In 1997, when America's major cigarette manufacturers agreed to settle state lawsuits against them, some anti-smoking activists celebrated the deal as the end of a long fight. But in retrospect, it was just the beginning.
In "Let's Make a Deal" (October 1997), I noted that the agreement required congressional approval and said "it seems likely that some sort of legislation will emerge that gives the industry a measure of security and predictability in exchange for anti-smoking policies and programs that tobacco's opponents could not otherwise hope to see anytime soon." Something like that did happen, but it took another 12 years, and the main beneficiary was not "the industry" so much as its leading player, Philip Morris.
The proposed legislation that emerged from the 1997 deal was so onerous that the cigarette manufacturers and their congressional allies turned against it. Instead, the states and the tobacco companies reached a less ambitious arrangement in 1998 that they claimed did not require federal legislation. The new settlement delivered less money to the states ($200 billion vs. $368 billion) and did not include regulation of tobacco products by the Food and Drug Administration (FDA).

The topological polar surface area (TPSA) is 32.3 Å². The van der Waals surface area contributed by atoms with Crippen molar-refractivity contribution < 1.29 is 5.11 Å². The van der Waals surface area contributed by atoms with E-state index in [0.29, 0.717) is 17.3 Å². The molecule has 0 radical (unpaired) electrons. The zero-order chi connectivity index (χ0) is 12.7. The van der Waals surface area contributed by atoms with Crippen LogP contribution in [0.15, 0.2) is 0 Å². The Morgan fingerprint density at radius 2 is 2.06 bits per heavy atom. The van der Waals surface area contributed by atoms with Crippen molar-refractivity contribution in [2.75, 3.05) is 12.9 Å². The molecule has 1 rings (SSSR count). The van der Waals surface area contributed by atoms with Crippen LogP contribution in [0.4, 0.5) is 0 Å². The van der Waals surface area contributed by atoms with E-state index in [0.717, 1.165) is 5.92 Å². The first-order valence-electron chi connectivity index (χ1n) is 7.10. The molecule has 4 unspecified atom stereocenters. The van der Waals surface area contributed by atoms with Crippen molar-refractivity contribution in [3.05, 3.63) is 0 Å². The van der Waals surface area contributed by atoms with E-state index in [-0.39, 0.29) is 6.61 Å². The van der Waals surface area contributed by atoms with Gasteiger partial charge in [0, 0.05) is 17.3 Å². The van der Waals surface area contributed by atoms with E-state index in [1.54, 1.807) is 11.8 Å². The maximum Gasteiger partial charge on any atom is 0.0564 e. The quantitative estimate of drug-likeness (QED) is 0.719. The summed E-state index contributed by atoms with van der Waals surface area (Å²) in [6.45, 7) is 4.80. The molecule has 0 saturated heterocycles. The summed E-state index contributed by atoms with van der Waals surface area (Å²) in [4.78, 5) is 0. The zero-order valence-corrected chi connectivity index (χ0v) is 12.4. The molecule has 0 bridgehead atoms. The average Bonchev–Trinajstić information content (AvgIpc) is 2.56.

Meanwhile, the FDA tried to regulate tobacco products without statutory authority, an effort the U.S. Supreme Court rejected in 2000. Repeated attempts to authorize FDA regulation followed. They finally succeeded in June, when President Barack Obama signed the Family Smoking Prevention and Tobacco Control Act. The new law had the avid support of Philip Morris but not its competitors, which complained that it would help the market leader solidify its position.
Among other things, the law implements the advertising and promotion restrictions that the FDA tried to impose unilaterally in the 1990s, including bans on tobacco-brand sponsorship of sporting or entertainment events, on outdoor advertising within 1,000 feet of a school or playground, and on the use of color or pictures in outdoor ads, indoor ads (except in adult-only businesses), and print ads carried by publications with significant underage readerships. In August, R.J. Reynolds and several other tobacco companies, not including Philip Morris, challenged these rules in federal court on First Amendment grounds.
The divisions among the tobacco companies are paralleled by divisions among anti-smoking activists. Some worry that FDA regulation will falsely reassure consumers about the safety of cigarettes while impeding competition from less hazardous alternatives.